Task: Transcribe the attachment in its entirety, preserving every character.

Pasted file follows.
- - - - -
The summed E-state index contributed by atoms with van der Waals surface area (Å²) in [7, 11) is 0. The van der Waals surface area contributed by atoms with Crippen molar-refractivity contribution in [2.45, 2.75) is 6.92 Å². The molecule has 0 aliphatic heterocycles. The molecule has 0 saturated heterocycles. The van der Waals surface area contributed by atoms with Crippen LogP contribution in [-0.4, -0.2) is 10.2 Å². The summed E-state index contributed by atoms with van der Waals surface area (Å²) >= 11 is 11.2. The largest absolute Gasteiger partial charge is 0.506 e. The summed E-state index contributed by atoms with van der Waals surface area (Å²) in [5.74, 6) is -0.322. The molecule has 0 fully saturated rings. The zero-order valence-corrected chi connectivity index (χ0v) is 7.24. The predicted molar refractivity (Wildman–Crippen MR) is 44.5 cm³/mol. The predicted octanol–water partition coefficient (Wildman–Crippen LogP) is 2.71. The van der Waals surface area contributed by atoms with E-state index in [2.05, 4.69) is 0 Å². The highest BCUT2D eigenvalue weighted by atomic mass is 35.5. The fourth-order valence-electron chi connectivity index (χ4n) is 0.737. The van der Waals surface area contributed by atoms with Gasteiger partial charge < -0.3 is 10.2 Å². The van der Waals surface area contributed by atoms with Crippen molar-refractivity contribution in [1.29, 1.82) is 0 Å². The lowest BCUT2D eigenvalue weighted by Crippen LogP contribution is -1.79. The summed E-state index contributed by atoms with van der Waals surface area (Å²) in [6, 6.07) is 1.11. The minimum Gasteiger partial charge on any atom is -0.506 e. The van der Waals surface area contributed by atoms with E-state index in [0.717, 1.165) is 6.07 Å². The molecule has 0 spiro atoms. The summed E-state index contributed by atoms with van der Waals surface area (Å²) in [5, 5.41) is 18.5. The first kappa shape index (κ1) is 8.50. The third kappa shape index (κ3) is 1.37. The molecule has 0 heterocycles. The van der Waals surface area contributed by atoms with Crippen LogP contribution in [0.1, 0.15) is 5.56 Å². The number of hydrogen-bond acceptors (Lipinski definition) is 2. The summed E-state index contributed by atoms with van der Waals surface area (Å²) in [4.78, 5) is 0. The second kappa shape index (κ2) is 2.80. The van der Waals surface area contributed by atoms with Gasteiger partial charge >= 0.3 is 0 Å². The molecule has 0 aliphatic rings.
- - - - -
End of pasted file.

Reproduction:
The summed E-state index contributed by atoms with van der Waals surface area (Å²) in [7, 11) is 0. The van der Waals surface area contributed by atoms with Crippen molar-refractivity contribution in [2.45, 2.75) is 6.92 Å². The molecule has 0 aliphatic heterocycles. The molecule has 0 saturated heterocycles. The van der Waals surface area contributed by atoms with Crippen LogP contribution in [-0.4, -0.2) is 10.2 Å². The summed E-state index contributed by atoms with van der Waals surface area (Å²) >= 11 is 11.2. The largest absolute Gasteiger partial charge is 0.506 e. The summed E-state index contributed by atoms with van der Waals surface area (Å²) in [5.74, 6) is -0.322. The molecule has 0 fully saturated rings. The zero-order valence-corrected chi connectivity index (χ0v) is 7.24. The predicted molar refractivity (Wildman–Crippen MR) is 44.5 cm³/mol. The predicted octanol–water partition coefficient (Wildman–Crippen LogP) is 2.71. The van der Waals surface area contributed by atoms with E-state index in [2.05, 4.69) is 0 Å². The highest BCUT2D eigenvalue weighted by atomic mass is 35.5. The fourth-order valence-electron chi connectivity index (χ4n) is 0.737. The van der Waals surface area contributed by atoms with Gasteiger partial charge < -0.3 is 10.2 Å². The van der Waals surface area contributed by atoms with Crippen molar-refractivity contribution in [1.29, 1.82) is 0 Å². The lowest BCUT2D eigenvalue weighted by Crippen LogP contribution is -1.79. The summed E-state index contributed by atoms with van der Waals surface area (Å²) in [6, 6.07) is 1.11. The minimum Gasteiger partial charge on any atom is -0.506 e. The van der Waals surface area contributed by atoms with E-state index in [0.717, 1.165) is 6.07 Å². The molecule has 0 spiro atoms. The summed E-state index contributed by atoms with van der Waals surface area (Å²) in [5, 5.41) is 18.5. The first kappa shape index (κ1) is 8.50. The third kappa shape index (κ3) is 1.37. The molecule has 0 heterocycles. The van der Waals surface area contributed by atoms with Crippen LogP contribution in [0.1, 0.15) is 5.56 Å². The number of hydrogen-bond acceptors (Lipinski definition) is 2. The summed E-state index contributed by atoms with van der Waals surface area (Å²) in [4.78, 5) is 0. The second kappa shape index (κ2) is 2.80. The van der Waals surface area contributed by atoms with Gasteiger partial charge >= 0.3 is 0 Å². The molecule has 0 aliphatic rings.